Most outdoor enthusiasts will keep them in their car or pack them year-round with no issues.

What is the best substitute for a magnesium bar?

A ferrocerium rod is the best substitute for a magnesium bar as a lot of them contain trace amounts of the element inside them.
Alternatively, a lighter will do the job just fine but is prone to not working in adverse climates.

How long does a magnesium firestarter last? 

The inexpensive magnesium firestarters will last you around 3,000 strikes. High-end products can last 10,000 strikes and up.

Can a magnesium firestarter get wet? 

Yes, you can sink your firestarter in any water source, pull it out, and be able to shave scrapings off it; these shavings will still ignite with no problem.

magnesium fire starter pinterest

Source link: by Perrin Adams at

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Now More Than Ever: You Need a Fallout Shelter




In today’s increasingly uncertain world, the threat of nuclear war looms larger than it has in decades. Escalating tensions globally, particularly in regions like Israel and Ukraine, have heightened concerns about the potential for catastrophic conflict. As families seek to prepare for worst-case scenarios, building a fallout shelter in your basement can provide a crucial layer of protection. This guide will walk you through the steps to create a safe and effective fallout shelter in your home, ensuring that you and your loved ones are prepared for any eventuality.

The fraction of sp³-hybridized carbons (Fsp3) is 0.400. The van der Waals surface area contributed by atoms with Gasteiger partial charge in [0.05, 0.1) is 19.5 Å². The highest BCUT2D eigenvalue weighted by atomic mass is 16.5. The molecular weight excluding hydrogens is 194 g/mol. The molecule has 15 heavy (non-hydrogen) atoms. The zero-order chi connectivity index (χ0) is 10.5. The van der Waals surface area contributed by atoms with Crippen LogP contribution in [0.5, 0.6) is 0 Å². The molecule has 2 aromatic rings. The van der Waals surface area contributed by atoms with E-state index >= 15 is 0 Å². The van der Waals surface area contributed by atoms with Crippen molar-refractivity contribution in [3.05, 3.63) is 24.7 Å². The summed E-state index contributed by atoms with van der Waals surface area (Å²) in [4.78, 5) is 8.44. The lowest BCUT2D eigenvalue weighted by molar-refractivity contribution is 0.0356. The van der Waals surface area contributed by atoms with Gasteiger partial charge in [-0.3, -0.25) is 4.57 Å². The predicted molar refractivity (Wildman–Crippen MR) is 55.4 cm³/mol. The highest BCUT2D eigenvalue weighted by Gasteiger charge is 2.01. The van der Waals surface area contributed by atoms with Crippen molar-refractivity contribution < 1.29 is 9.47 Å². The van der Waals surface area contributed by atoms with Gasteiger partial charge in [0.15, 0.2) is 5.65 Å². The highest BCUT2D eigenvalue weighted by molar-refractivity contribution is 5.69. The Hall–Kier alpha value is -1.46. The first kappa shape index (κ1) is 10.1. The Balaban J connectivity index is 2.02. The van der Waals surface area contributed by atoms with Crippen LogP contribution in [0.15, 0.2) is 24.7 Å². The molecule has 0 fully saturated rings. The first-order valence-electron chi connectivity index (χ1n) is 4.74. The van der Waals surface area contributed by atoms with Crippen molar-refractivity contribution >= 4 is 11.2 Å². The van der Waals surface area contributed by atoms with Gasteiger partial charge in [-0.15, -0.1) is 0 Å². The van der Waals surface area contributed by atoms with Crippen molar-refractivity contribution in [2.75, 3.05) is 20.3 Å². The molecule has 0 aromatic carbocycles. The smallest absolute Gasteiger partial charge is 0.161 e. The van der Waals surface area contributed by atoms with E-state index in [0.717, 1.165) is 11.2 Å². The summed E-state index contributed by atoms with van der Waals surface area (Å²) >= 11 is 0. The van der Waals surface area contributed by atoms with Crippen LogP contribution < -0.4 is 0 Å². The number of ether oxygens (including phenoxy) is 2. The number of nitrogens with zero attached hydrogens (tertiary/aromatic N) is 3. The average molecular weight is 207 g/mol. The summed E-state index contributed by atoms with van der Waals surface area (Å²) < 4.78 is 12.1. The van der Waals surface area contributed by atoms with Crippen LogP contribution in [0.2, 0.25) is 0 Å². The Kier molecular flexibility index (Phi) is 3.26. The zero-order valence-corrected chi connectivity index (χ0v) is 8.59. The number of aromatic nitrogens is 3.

Why Build a Fallout Shelter?

The primary purpose of a fallout shelter is to protect you and your family from the immediate dangers of a nuclear explosion and the subsequent radioactive fallout. A well-constructed shelter can significantly reduce your exposure to radiation, provide a safe space for survival, and give you peace of mind during these tumultuous times.

Assessing Your Basement

Before you start building your fallout shelter, you need to evaluate your basement to determine its suitability for conversion. Here are the key factors to consider:

Structural Integrity

Ensure your basement is structurally sound and free of leaks. Cracks in the foundation or walls can compromise the shelter’s integrity and allow radiation to penetrate.

Space Availability

Choose a location within your basement that offers enough space for your family and essential supplies. A minimum of 10 square feet per person is recommended for comfort and survival needs.


Ensure that the chosen area is easily accessible and can be quickly reached in an emergency. The entrance should also be securable to protect against external threats.

Designing Your Shelter

Radiation Shielding